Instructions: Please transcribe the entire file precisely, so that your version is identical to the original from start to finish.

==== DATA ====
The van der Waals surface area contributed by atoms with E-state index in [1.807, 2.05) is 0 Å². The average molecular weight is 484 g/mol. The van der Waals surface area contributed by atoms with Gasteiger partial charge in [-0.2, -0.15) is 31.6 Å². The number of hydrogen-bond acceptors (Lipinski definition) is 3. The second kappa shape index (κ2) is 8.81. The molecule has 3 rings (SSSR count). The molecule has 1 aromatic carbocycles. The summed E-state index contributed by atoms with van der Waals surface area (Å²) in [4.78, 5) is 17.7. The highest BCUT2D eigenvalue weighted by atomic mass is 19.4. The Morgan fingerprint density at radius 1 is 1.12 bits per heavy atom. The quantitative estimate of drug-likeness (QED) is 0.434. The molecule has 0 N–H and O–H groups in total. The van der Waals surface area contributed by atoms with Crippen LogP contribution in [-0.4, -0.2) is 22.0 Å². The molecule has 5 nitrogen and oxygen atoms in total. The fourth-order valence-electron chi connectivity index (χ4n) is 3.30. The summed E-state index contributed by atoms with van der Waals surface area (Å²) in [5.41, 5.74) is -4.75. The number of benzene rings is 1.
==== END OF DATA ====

The van der Waals surface area contributed by atoms with E-state index in [1.807, 2.05) is 0 Å². The average molecular weight is 484 g/mol. The van der Waals surface area contributed by atoms with Gasteiger partial charge in [-0.2, -0.15) is 31.6 Å². The number of hydrogen-bond acceptors (Lipinski definition) is 3. The second kappa shape index (κ2) is 8.81. The molecule has 3 rings (SSSR count). The molecule has 1 aromatic carbocycles. The summed E-state index contributed by atoms with van der Waals surface area (Å²) in [4.78, 5) is 17.7. The highest BCUT2D eigenvalue weighted by atomic mass is 19.4. The Morgan fingerprint density at radius 1 is 1.12 bits per heavy atom. The quantitative estimate of drug-likeness (QED) is 0.434. The molecule has 0 N–H and O–H groups in total. The van der Waals surface area contributed by atoms with Crippen LogP contribution in [-0.4, -0.2) is 22.0 Å². The molecule has 5 nitrogen and oxygen atoms in total. The fourth-order valence-electron chi connectivity index (χ4n) is 3.30. The summed E-state index contributed by atoms with van der Waals surface area (Å²) in [5.41, 5.74) is -4.75. The number of benzene rings is 1.